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Matt Burke: The most interesting run game coordinator/defensive line coach in the world

He graduated from an Ivy League school. He proposed to his wife while hiking with gorillas in Uganda. He once called a literal storage closet his office.

He is the most interesting run game coordinator/defensive line coach in the world.

He is Matt Burke.

Yes, the title of being the most interesting run game coordinator/defensive line coach in the world is long and rather specific, but how many other NFL coaches have traveled to an estimated 40 countries and nearly attended medical school?

But what is also quite interesting is Burke's journey to this point in his career. It is a journey that began in his hometown of Hudson, Massachusetts.

His interest in coaching began at Dartmouth College, where he walked onto the school's football team and was a member of an undefeated Ivy League Championship squad in 1996.

Burke's Ivy League education could feasibly take him anywhere he wanted in life, but he felt like his life lacked a real sense of direction. Medical school was an option, but his desire to study game film overtook his desire to study X-rays and lab results.

He began his coaching career at an all-boys prep school (Bridgton Academy) in Maine before becoming a graduate assistant at Boston College, where he earned his master's. He may have had a burgeoning career as a coach, but his parents were a little worried, as a career in coaching was not what they expected when they sent their son to an Ivy League institution.

Burke, insistent that coaching was indeed the path for him, had to become a salesman of sorts, selling his parents on the pursuit of his dream job. It took a while for them to buy in, but they eventually did.

"I had sort of a five-year plan in mind, trying to play that game, and it ended up being about a three-year plan and got a shot in the NFL," Burke said.

Burke's shot in the NFL came after a simple phone call. At the time, he had since returned to the Ivy League to be the assistant secondary/cornerbacks coach at Harvard. The call itself went to Harvard Head Coach Tim Murphy, who was asked if he knew of any young, smart, and hungry people interested in a quality control position with the Tennessee Titans.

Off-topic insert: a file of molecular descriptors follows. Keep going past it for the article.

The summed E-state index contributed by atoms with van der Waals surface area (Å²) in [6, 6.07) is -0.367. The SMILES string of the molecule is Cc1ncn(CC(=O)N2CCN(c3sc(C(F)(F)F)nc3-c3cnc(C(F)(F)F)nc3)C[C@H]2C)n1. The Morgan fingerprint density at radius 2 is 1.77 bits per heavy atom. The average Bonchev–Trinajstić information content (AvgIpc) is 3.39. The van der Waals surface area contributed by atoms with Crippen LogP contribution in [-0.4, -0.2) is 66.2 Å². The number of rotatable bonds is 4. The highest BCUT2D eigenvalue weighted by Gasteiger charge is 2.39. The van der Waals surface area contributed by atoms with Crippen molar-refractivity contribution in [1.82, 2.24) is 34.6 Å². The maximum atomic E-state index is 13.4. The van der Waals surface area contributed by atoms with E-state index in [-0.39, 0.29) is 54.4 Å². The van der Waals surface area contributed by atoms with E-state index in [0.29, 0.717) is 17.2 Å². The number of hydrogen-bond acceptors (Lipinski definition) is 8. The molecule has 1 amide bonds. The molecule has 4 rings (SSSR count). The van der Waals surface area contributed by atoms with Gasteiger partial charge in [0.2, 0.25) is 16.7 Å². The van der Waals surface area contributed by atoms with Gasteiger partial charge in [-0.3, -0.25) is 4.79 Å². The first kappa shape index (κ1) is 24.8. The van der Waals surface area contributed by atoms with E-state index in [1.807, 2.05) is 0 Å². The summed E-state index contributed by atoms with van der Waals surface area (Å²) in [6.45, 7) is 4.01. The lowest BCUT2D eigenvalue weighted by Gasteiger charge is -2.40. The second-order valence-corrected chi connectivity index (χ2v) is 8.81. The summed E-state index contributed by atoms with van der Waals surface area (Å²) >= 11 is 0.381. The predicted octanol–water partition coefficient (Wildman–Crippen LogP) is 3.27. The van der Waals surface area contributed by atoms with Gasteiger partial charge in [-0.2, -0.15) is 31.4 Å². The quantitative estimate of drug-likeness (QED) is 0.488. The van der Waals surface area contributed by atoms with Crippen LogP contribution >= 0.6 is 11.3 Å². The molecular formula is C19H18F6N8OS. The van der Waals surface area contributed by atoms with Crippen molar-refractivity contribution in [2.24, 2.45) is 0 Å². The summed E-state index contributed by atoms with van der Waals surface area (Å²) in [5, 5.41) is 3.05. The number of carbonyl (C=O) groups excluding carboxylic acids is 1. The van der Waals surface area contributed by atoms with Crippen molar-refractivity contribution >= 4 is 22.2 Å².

Murphy said yes, and recommended Burke.

"Hey, I got a call from the Titans," Murphy told Burke. "They're interested in possibly talking to you."

Burke eventually got a call from someone with the Titans. That someone was none other than Jim Schwartz, who was the team's defensive coordinator at the time.

Schwartz liked what Burke brought to the table but was so wrapped up in NFL Draft prep that he was unable to meet with Burke in person. Schwartz instructed Burke to hang tight until after the draft and the two would discuss things further.

Burke, only 26 years old and understandably anxious about the opportunity, quickly faxed multiple copies of his resume to Schwartz.

He also began reaching out to anyone he knew who could potentially have a connection to Schwartz so they could put in a good word for him. Burke's persistence caught Schwartz's attention, but not quite in the way he originally intended.

"Hey, I thought I told you to wait after the draft. We're a little busy here," Schwartz told Burke. "Yeah, I got your seven copies of the resume. Thanks for that. Every time I pick up the phone, someone's talking about you."

Schwartz's response sent Burke into an immediate panic.

"Oh, I blew it! He's mad at me," he thought.

Schwartz must not have been that angry, as a week after the draft, Burke visited the Titans and was offered the position. Burke was on top of the world. He wasn't even 30 years old and was already in the NFL, but the reality was that he still many dues to pay.

There were a lot of long days, a lot of long nights, a lot of naps in the office, which was just a storage closet with a desk in it. He made an hourly wage that paid him $30,000 per year, causing him to struggle to pay off his student loan debt. It took a while, but he was finally able to pay it once he received his first playoff bonus after the 2007 season.

"You can never manufacture that break," Burke said. "I could never have set up a situation where Jim Schwartz called Harvard and I was there, but my philosophy until this day is I'm going to work hard and do a really good job and try to be the best coach I can in the position I'm in."

Schwartz noticed Burke's work ethic and brought him onto his staff as a linebackers coach when he became head coach of the Detroit Lions. After five seasons with the Lions, Burke went to Cincinnati (linebackers coach 2014-15) and Miami (linebacker coach, 2016, defensive coordinator in 2017-18) before reuniting with Schwartz. Burke is eager to tackle his latest challenge in Philadelphia after a year with the Eagles as the team's defensive special assistant. Like Burke himself, this challenge is quite interesting, as he is tasked with getting the most out of a defensive line that features a good mix of veteran leadership and young talent.

But an interesting challenge is nothing new for the man that has climbed Mount Kilimanjaro and hiked in Botswana. It is just the latest chapter Matt Burke, the most interesting run game coordinator/defensive line coach in the world.

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